Before crossing San Francisco's dangerous streets, it's a good idea to look not once, but twice, in both directions. San Francisco has one of the highest pedestrian accident rates in the country. There are more pedestrian collisions in the city per capita than New York City. It has been reported that at least 800 people are hit by cars in San Francisco each year. That amounts to two or three people per day.
The problem is that San Francisco's streets are designed for the rapid movement of cars, not the safety of pedestrians. The intersection of Market and 6th streets is one of the most dangerous spots -- especially during rush hour. The Tenderloin and Chinatown are also very dangerous. There are nearly three times the number of accidents in those neighborhoods compared to the rest of the city. The neighborhoods are very dense, due in large part to single room occupancy hotels and senior housing. The living spaces are small, so people head outside. Many also do not own cars, so they walk everywhere.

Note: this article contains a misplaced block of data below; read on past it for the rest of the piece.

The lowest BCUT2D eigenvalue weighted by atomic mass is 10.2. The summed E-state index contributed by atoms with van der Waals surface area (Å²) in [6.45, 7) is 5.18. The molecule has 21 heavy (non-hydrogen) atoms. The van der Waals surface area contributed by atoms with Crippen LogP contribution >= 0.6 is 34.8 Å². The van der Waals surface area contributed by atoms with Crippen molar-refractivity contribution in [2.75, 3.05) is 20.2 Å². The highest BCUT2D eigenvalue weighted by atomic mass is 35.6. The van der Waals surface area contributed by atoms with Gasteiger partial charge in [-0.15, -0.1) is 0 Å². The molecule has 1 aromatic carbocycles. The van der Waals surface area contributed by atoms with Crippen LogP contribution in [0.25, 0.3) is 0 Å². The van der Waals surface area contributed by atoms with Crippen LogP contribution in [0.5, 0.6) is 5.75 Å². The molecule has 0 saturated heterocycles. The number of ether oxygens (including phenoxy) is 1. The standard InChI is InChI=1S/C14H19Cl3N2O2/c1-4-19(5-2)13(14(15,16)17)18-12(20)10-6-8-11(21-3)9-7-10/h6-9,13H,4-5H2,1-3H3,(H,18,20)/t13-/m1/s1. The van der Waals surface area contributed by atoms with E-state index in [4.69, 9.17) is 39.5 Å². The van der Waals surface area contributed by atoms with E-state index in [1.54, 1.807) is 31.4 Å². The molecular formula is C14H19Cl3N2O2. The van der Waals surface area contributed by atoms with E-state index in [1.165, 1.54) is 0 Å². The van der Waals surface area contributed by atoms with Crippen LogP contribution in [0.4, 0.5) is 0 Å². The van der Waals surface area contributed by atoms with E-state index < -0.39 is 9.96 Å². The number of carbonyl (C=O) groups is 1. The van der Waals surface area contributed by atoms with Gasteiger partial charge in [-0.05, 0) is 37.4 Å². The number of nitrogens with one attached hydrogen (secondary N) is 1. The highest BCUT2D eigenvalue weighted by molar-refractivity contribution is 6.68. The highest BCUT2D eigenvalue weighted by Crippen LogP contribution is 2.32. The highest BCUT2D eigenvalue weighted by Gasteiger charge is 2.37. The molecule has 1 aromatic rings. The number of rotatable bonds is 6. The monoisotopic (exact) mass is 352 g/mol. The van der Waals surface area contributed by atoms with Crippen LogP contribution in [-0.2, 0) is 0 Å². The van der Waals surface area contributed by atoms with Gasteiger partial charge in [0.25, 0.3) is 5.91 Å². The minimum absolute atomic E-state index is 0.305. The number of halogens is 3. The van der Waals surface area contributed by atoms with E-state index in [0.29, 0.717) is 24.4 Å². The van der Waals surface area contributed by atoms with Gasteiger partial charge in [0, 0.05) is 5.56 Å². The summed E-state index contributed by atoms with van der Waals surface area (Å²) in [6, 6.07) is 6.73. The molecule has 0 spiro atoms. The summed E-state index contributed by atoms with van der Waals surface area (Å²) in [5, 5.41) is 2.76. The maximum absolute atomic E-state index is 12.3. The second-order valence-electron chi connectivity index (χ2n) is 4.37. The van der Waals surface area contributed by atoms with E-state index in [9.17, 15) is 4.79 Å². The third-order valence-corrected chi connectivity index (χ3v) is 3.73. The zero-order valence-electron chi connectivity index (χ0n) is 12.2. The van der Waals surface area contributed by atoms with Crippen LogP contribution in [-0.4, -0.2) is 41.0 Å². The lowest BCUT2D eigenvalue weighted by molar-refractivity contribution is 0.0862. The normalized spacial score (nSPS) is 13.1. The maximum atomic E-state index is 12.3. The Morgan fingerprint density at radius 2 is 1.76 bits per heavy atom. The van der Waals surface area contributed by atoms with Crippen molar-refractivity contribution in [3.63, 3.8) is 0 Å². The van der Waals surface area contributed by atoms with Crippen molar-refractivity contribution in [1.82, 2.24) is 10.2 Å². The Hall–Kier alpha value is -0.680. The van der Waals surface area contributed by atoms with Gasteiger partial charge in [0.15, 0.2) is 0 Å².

Injury and death from these pedestrian accidents continue to be ongoing problems for the Bay Area. A pedestrian involved in such an accident may be entitled to recover compensation from the negligent party. In order to recover damages, the pedestrian must be able to demonstrate he or she suffered harm or injury as a result of the accident. It is important to keep in mind that both drivers and pedestrians have a duty to exercise reasonable care and adhere to the rules of the road.
San Francisco is working with groups like WalkSF to make the city streets safer for its pedestrians. There are simple things the city can do to improve pedestrian safety, such as brightly painting crosswalks, extending sidewalk corners and eliminating one-way streets. A good example is Valencia Street, where many of these changes have been made.
Despite these efforts, the city still has a long way to go to make its city streets safer for pedestrians. People continue to suffer injuries daily as a result of these accidents.
Source: KALW.org, "Look both ways, twice, when crossing San Francisco's streets," Casey Miner, Sept. 18, 2012